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Barrall spins out Drobo, keeps Connected Data

Drobo is under new ownership again.

Founder Geoff Barrall is spinning low-end NAS vendor Drobo out of Connected Data, marking the third major management shift in Drobo’s 10-year-history. A group headed by former BlueFin Technologies CEO Mihir Shah will buy Drobo, two years after Barrall bought back the company he started in 2005 and left in 2009.

After leaving Drobo following a dispute with investors about the startup’s strategy, Barrall and other Drobo executives started file sharing vendor Connected Data in late 2011. Barrall then acquired Drobo in 2013, merging it with Connected Data.

Barall remains CEO of Connected Data.

Shah had been CEO of IT service provider and consultant BlueFin since last August. He previous served as managing director of corporate development and strategy at Fibre Channel switch vendor Brocade from 2010 to 2014. His background is in finances and mergers/acquisitions. He also worked in corporate development at IBM, sat on the board of InMage Systems and worked for several venture capitalist firms.

Barrall said he thought Connected Data and Drobo could fit under one roof when he re-acquired Drobo, but he discovered they are best run separately. He will remain on Drobo’s board.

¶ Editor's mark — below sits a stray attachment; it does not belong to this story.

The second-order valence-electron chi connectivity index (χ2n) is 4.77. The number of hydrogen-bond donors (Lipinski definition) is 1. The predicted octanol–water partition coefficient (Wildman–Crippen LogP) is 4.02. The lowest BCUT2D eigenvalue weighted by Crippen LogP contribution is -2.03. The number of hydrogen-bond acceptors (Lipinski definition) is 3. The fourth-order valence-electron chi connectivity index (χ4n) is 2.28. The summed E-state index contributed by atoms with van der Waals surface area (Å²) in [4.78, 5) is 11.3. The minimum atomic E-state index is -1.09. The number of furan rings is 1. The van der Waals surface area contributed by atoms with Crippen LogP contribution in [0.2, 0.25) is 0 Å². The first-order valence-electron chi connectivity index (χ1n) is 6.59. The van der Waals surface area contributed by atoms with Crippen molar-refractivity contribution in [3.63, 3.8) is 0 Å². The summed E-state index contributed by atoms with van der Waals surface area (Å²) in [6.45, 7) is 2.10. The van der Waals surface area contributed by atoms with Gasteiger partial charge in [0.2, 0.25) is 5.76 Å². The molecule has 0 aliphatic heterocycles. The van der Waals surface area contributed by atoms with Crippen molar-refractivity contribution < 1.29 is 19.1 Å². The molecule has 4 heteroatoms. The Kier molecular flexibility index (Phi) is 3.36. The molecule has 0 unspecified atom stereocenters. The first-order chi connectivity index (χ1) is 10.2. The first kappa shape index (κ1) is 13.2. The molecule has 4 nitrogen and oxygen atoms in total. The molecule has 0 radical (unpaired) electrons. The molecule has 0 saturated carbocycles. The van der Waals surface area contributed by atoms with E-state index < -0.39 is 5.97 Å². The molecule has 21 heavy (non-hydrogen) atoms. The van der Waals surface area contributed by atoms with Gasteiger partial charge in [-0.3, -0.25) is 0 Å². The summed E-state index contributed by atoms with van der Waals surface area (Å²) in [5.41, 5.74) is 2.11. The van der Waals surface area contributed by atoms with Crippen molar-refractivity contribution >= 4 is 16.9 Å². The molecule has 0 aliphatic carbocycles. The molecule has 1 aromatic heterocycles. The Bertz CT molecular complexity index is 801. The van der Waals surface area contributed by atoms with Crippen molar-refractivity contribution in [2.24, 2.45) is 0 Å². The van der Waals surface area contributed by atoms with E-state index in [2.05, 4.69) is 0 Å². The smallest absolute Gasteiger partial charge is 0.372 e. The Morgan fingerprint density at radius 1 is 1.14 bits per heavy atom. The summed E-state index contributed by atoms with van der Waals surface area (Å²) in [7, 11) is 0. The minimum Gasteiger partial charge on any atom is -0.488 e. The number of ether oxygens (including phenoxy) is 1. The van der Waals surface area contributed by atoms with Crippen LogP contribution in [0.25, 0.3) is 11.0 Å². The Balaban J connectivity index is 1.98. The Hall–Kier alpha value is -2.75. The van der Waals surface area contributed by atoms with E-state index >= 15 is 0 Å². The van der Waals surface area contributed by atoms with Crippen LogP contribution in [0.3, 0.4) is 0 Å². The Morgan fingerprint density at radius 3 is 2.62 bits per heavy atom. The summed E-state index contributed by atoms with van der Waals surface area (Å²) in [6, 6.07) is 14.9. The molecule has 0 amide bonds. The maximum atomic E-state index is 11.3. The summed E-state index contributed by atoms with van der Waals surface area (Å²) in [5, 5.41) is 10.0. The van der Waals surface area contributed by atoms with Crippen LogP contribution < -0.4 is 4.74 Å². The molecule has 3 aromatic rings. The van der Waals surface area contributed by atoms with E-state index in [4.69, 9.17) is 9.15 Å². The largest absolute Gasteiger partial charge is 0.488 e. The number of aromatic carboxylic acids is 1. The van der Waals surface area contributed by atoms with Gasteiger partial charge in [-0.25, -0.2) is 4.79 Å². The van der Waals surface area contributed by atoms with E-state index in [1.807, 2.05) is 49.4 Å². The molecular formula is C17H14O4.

“It became apparent they really are two different companies,” he said. “They have two different manifest destinies, two different brands and two different markets. So we’re splitting into two companies.”

Barrall said he concentrated on cutting costs at Drobo while adding product such as the B1200i hybrid storage array. He said Drobo has become profitable, while Connected Data still operates at a loss but is off to a good start with its Transporter enterprise replication product.

“Expenses were very high when we acquired Drobo,” he said. “We got the operating costs of the business in line.”

He said Connected Data has about 40 employees and Drobo has 24, with few working across both. New Drobo CEO Shah said he expects to add to its head count, especially in marketing.

Shah said he is impressed that Drobo’s storage can be used by non-technical people, and plans to add cloud integration and expand into use cases such as military operations, video surveillance and restaurant franchises.

“Our goal is to grow it into the number one or number two market position,” Shah said. “We think we can double the business in the next two-and-a-half years.”

Shah is the second former Brocade executive to become Drobo CEO. Tom Buiocchi, who replaced Barrall at Drobo in 2009, had been Brocade’s VP of marketing.

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